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social support

Enjoying the richness of lives well lived


A
t 87 and virtually blind, Yvonne McCready does not 
regard herself as socially isolated or in need of “someone to chat to.” Why would she? Monday to Friday she walks more than 1.3 km from her Blackheath cottage into “town” where she either stops for the community lunch or catches a train to Katoomba for a hot meal.


“I meet another interesting person every day,” she says of these 
regular lunchtime gatherings. “I hate cooking, but I love food. So I’m quite prepared to get myself out for lunch during the week.”

There are Community Restaurants dotted around the mountains, providing nourishing food and fellowship to a range of people from the elderly and isolated to those with disabilities. Many lunch-goers are picked up and delivered to the restaurants by community transport, but Yvonne enjoys her daily walks back and forth from the station, and will continue to do so as long as her progressive macular degeneration allows.

The restaurants are co-ordinated by Blue Mountains Food Services, who also manage the extensive Meals on Wheels service, and have created a social support network of volunteers who make it viable for many aged people to continue living at home. These volunteers offer wide-ranging assistance, from helping with shopping, cooking and gardening to simply providing companionship and outings.

Being so fiercely 
determined and independent Yvonne may never have been a candidate for this kind of assistance, until the death of her son Gerard, who often came up from Lawson to help maintain her charming garden of natives and exotics. She was already on the books to receive Meals on Wheels at weekends and it was obvious to the co-ordinator that she might benefit from some additional practical assistance.


“They just phoned me and asked if I 
would like someone to come once a fortnight to help with the garden.”


“Would I ever!” was her response.


By chance, at the same time, gardenlover 
Helen Proudfoot made contact with Meals on Wheels to see if they had any elderly people on their books who were struggling to maintain their gardens.


“Back when I lived and worked in Sydney I was inspired by a 
scheme that supported older people to keep living in their homes by helping them with their gardens,” she said.


So, when I retired up here in Blackheath, I phoned the 
Council so see if they had such a scheme. They didn’t. I felt I’d hit a brick wall and was seriously thinking about setting up my own volunteer group. Then when I spoke to the people at Meals on Wheels they put me together with Yvonne and I have been visiting her regularly ever since.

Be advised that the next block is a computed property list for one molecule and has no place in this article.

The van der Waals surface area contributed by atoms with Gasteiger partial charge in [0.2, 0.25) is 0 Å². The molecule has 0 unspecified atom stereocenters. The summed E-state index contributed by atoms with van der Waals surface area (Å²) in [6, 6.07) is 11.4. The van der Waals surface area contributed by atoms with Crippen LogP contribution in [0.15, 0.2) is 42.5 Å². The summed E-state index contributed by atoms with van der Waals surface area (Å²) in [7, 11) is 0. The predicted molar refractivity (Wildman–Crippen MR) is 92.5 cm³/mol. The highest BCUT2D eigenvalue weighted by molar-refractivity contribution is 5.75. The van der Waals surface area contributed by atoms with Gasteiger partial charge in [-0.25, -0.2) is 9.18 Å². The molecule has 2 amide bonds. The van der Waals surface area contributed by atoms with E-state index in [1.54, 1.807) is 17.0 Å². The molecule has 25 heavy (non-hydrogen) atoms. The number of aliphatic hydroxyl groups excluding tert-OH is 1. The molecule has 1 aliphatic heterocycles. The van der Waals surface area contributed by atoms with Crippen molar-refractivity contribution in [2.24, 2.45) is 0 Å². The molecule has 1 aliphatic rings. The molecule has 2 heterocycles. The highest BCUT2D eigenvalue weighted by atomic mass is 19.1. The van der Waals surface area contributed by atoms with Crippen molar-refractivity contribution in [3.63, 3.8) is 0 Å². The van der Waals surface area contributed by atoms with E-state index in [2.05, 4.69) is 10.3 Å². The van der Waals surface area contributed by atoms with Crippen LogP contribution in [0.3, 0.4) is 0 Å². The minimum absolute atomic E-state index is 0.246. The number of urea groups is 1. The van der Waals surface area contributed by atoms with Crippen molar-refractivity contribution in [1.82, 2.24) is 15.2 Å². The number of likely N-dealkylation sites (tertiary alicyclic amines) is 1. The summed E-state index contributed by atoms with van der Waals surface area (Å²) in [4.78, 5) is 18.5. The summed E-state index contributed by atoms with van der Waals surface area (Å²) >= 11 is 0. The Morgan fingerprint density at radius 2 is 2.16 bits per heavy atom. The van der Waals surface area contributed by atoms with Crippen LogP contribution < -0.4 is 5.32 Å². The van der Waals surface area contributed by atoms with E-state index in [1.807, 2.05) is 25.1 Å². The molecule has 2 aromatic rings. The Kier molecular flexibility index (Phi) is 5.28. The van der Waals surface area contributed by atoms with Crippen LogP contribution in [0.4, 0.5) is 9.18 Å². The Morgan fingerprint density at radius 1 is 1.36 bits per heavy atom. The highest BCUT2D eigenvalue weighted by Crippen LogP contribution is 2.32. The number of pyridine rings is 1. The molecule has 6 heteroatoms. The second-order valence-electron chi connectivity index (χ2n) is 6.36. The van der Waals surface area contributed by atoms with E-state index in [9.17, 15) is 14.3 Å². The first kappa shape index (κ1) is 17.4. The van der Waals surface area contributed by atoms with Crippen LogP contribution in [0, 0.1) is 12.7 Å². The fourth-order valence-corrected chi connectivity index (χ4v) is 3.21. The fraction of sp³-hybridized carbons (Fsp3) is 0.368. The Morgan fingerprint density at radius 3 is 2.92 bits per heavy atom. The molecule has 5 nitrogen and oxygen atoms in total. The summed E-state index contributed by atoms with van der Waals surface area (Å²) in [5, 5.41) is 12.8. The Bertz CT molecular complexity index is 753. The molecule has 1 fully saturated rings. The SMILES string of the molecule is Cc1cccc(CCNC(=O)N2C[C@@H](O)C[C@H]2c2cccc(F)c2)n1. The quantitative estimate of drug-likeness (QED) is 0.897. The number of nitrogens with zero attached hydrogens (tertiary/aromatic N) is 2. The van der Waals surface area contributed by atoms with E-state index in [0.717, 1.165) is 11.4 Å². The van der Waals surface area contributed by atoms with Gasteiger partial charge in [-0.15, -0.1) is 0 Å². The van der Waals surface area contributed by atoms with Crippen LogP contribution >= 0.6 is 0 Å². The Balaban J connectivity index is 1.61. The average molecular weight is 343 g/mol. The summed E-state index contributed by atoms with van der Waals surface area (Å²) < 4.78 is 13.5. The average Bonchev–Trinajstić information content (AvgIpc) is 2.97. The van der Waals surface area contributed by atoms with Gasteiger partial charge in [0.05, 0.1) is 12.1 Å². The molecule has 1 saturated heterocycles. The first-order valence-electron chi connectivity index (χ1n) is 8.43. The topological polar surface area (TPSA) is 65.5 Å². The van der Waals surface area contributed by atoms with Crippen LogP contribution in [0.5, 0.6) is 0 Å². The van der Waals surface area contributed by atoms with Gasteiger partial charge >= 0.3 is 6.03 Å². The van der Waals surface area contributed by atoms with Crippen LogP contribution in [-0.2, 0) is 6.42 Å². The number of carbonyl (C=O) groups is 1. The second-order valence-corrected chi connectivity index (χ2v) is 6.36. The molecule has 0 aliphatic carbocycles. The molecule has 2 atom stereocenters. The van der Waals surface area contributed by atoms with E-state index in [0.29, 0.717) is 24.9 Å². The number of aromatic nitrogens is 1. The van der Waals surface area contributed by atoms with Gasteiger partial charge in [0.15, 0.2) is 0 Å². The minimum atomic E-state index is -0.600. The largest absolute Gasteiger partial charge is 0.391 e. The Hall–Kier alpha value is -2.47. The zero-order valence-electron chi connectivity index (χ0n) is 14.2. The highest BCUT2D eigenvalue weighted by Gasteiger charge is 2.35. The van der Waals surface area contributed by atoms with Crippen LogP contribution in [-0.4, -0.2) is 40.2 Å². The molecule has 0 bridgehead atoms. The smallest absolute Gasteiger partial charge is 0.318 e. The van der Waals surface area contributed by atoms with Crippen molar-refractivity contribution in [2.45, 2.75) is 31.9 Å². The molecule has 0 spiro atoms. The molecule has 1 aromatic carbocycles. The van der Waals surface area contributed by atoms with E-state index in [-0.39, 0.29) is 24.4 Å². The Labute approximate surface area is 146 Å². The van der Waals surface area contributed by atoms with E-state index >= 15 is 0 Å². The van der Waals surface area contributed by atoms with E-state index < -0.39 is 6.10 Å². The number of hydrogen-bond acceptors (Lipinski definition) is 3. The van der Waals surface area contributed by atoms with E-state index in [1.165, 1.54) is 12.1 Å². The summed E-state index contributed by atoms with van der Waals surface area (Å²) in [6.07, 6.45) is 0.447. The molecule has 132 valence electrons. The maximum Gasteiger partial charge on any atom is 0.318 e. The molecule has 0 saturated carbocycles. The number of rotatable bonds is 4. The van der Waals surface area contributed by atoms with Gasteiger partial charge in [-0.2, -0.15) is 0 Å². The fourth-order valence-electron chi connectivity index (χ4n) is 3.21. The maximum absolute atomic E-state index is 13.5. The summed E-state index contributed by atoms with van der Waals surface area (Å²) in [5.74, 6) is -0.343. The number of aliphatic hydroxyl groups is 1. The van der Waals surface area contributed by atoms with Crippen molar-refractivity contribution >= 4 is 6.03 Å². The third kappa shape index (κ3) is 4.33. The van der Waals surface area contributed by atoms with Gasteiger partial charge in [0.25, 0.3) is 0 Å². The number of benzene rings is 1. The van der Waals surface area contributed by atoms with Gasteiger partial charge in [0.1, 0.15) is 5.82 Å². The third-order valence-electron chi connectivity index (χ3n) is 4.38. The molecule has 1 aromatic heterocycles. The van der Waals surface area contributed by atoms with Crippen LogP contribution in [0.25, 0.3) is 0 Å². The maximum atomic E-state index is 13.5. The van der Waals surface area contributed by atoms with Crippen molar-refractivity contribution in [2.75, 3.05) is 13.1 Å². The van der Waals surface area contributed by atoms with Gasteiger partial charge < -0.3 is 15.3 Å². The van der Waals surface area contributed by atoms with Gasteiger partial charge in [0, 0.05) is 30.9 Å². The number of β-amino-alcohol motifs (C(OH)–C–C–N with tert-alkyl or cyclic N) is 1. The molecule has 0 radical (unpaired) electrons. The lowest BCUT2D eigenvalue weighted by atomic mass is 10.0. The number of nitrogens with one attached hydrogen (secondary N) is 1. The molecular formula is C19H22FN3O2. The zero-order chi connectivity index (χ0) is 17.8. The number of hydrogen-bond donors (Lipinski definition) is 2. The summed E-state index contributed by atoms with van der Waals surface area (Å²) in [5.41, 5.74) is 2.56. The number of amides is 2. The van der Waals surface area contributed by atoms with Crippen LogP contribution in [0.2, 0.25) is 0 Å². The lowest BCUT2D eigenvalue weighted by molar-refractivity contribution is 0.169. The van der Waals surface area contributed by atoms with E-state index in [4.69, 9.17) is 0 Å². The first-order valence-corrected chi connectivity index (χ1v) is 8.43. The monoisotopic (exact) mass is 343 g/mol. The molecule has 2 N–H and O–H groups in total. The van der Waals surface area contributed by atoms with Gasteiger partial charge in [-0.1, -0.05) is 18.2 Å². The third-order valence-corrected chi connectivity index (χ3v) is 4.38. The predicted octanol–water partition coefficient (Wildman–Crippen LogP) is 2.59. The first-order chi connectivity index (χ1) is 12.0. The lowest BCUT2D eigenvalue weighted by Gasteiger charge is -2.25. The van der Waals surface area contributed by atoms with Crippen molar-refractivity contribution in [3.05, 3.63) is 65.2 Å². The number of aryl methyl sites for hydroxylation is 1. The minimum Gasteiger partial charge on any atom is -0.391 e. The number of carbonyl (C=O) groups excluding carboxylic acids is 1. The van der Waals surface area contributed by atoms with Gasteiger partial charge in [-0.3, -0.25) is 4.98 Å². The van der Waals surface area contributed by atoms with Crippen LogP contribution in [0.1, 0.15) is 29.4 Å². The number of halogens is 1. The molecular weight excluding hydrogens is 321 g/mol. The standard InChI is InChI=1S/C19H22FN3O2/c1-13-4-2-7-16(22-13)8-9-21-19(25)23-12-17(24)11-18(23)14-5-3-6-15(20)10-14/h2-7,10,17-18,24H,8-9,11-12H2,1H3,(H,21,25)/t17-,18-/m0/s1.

Yvonne does not sit in the shade sipping iced tea and giving 
directions while Helen does the hard yakka. Oh no. They are

both down on their hands and knees, weeding and chatting, laughing and sharing stories as they work their way ’round the well-mulched pathways.


They share their life stories and memories; so what began as a 
simple “helping role” has developed into a warm friendship.


“Helen is amazing,” says Yvonne. “I can’t see well enough 
to read or write any more. She has spent hours typing up one of my journals – a collection of quotes from books and poems and memories. It’s important for me to share family history with my children and grandchildren.” Helen and Yvonne are now discussing working together to write a proper memoir.


Both women have had amazing lives; the anecdotes just 
tumble out.


Yvonne, who married and had ten children, spent many happy 
times in Blackheath during her own childhood, visiting her uncle and cousin who had apple orchards at Shipley (Logan Brae and Cliff View). Then thirty years ago she moved up to Blackheath permanently. Before her marriage she was one of the first preschool teachers in Australia trained to work in slum areas. She eventually set up the first kindergarten run by trained pre-school teachers (not nurses) to support the early ‘“working mothers” in Matraville. After marriage, her husband helped her build a long day care centre at the back of the family home, caring for preschoolers from 7 am until 5pm. Ground-breaking work in the early 1950s!


Helen grew up and worked in Dee Why, married and had 
two daughters, with a career in local government, before taking a sabbatical to the UK where she and a friend spent five years running village pubs in Devon. On her return to Sydney she wanted to live “where I can feel the change of season” and came to the Mountains where she worked for 10 years as a legal secretary. After retirement she knew she wanted to spend part of her time as a volunteer, helping people.


“I get a lot from Yvonne – she’s such a great and knowledgeable 
woman and she’s taught me a lot about gardening and life. As a volunteer you get back just as much as you put in.”


The Community Restaurants are at Blaxland, Springwood, 
Lawson, Katoomba and Blackheath. To find out more, contact Leesa on 47592811 or email leesa@bmfs.biz.


To become a volunteer (in the Community Restaurants, 
delivering meals or the Social Support program), contact Celia on 47592811 or email volcoord@bmfs.biz.


The website is www.bmfs.org.au

 

Mary Moody

 

PHOTO: Helen Proudfoot and Yvonne McCready

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